Biasini, E., Turnbaugh, J.A., Massignan, T., Veglianese, P., Forloni, G., Bonetto, V., Chiesa, R., and D.A. Harris (2012). The toxicity of a mutant prion protein is cell-autonomous, and can be suppressed by wild-type prion protein on adjacent cells. PLoS One 7:e33472.
Turnbaugh, J.A., Unterberger, U., Saá, P., Massignan, T., Fluharty, B.R., Bowman, F.P., Miller, M.B., Supattapone, S., Biasini, B., and D.A. Harris (2012). The N-terminal, polybasic region of PrPC dictates the efficiency of prion propagation by binding to PrPSc. J. Neurosci. 32:8817– 8830.
Biasini, E., and D.A. Harris (2012). Targeting the cellular prion protein to treat neurodegeneration. Future Med. Chem. 4:1655–1658.
Biasini, E., Turnbaugh, J.A., Unterberger, U., and D.A. Harris (2012). Prion protein at the crossroads of physiology and disease. Trends Neurosci. 35:92-103.
Solomon, I.H., Khatri, N., Biasini E., Massignan T., Huettner J.E., and D.A. Harris (2011). An N-terminal polybasic domain and cell surface localization are required for mutant prion protein toxicity. J. Biol. Chem. 286:14724-14736.
Westergard, L., Turnbaugh, J.A., and D.A. Harris (2011). A nine amino acid domain is essential for mutant prion protein toxicity. J. Neurosci. 31:14005-14017.
Turnbaugh, J.A., Westergard, L., Unterberger, U., Biasini, E., and D.A. Harris (2011). The N-terminal, polybasic region is critical for prion protein neuroprotective activity. PLoS One 6:e25675.
Westergard, L., Turnbaugh, J.A., and D.A. Harris (2011). A naturally occurring C-terminal fragment of the prion protein (PrP) delays disease and acts as a dominant-negative inhibitor of PrPSc formation. J. Biol. Chem. 286:44234-44242.
Solomon, I.H., Huettner, J.E., and D.A. Harris (2010). Neurotoxic mutants of the prion protein induce spontaneous ionic currents in cultured cells. J. Biol. Chem. 285:26719–26726.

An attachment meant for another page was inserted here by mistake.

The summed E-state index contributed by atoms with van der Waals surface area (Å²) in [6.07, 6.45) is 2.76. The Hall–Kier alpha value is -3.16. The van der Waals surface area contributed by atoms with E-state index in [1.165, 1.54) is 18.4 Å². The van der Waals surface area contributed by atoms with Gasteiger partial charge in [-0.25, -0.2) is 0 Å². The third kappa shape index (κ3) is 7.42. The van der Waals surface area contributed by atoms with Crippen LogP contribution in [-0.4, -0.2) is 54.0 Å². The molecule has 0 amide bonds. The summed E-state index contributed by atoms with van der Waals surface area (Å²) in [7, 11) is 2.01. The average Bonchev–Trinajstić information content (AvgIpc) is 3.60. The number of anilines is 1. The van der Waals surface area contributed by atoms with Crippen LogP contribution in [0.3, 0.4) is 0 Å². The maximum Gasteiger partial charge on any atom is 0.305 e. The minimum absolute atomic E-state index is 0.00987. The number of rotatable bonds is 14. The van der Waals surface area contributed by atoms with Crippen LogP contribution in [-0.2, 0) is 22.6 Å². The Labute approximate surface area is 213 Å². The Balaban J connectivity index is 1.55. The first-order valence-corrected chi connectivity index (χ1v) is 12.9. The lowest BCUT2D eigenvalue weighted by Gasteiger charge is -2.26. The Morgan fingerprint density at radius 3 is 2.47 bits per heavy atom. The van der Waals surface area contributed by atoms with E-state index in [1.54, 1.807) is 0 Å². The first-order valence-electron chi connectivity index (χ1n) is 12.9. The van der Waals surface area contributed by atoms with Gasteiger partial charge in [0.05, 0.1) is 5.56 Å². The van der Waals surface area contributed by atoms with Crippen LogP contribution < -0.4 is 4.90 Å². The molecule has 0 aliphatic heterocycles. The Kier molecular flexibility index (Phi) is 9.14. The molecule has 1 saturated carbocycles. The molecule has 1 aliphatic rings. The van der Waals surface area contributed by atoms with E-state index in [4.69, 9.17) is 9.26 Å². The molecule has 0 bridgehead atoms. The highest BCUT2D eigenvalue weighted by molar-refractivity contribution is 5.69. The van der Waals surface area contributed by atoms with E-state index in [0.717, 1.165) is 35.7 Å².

Massignan, T., Stewart, R.S., Biasini, E., Solomon, I., Bonetto, V., Chiesa, R., and D.A. Harris (2010). A novel, drug-based cellular assay for the activity of neurotoxic mutants of the prion protein. J. Biol. Chem. 285:7752–7765.
Christensen, H.M., Dikranian, K., Li, A., Baysac, K.C., Walls, K.C., Olney, J.W., Roth, K.A., and D.A. Harris (2010). A highly toxic cellular prion protein induces a novel, non-apoptotic form of neuronal death. Am. J. Path. 176:2695-2706.
Chiesa, R., and D.A. Harris (2009). Fishing for prion protein function. PLoS Biology. 7:e1000075.
Chiesa, R., Piccardo, P., Biasini, E., Ghetti, B., and D.A. Harris (2008). Aggregated, wild-type prion protein causes neurological dysfunction and synaptic abnormalities. J. Neurosci. 28:13258-13267.
Medrano, A.Z., Barmada, S.J., Biasini, E., and D.A. Harris (2008). GFP-tagged mutant prion protein forms intra-axonal aggregates in transgenic mice. Neurobiol. Disease. 31:20-32.
Biasini, E., Medrano, A.Z., Thellung, S., Chiesa, R., and D.A. Harris (2008). Multiple biochemical similarities between infectious and non-infectious aggregates of a prion protein carrying an octapeptide insertion. J. Neurochem. 104:1293-1308.
Li, A., Christensen, H.M., Stewart, L.R., Roth, K.A., Chiesa, R., and D.A. Harris (2007). Neonatal lethality in transgenic mice expressing prion protein with a deletion of residues 105-125. EMBO J. 26:548-558.
Harris, D.A., and H.L. True (2006). New insights into prion structure and toxicity. Neuron. 50:353-357.
Barmada, S.J., and D.A. Harris (2005). Visualization of prion infection in transgenic mice expressing GFP-tagged prion protein. J. Neurosci. 25:5824-5832.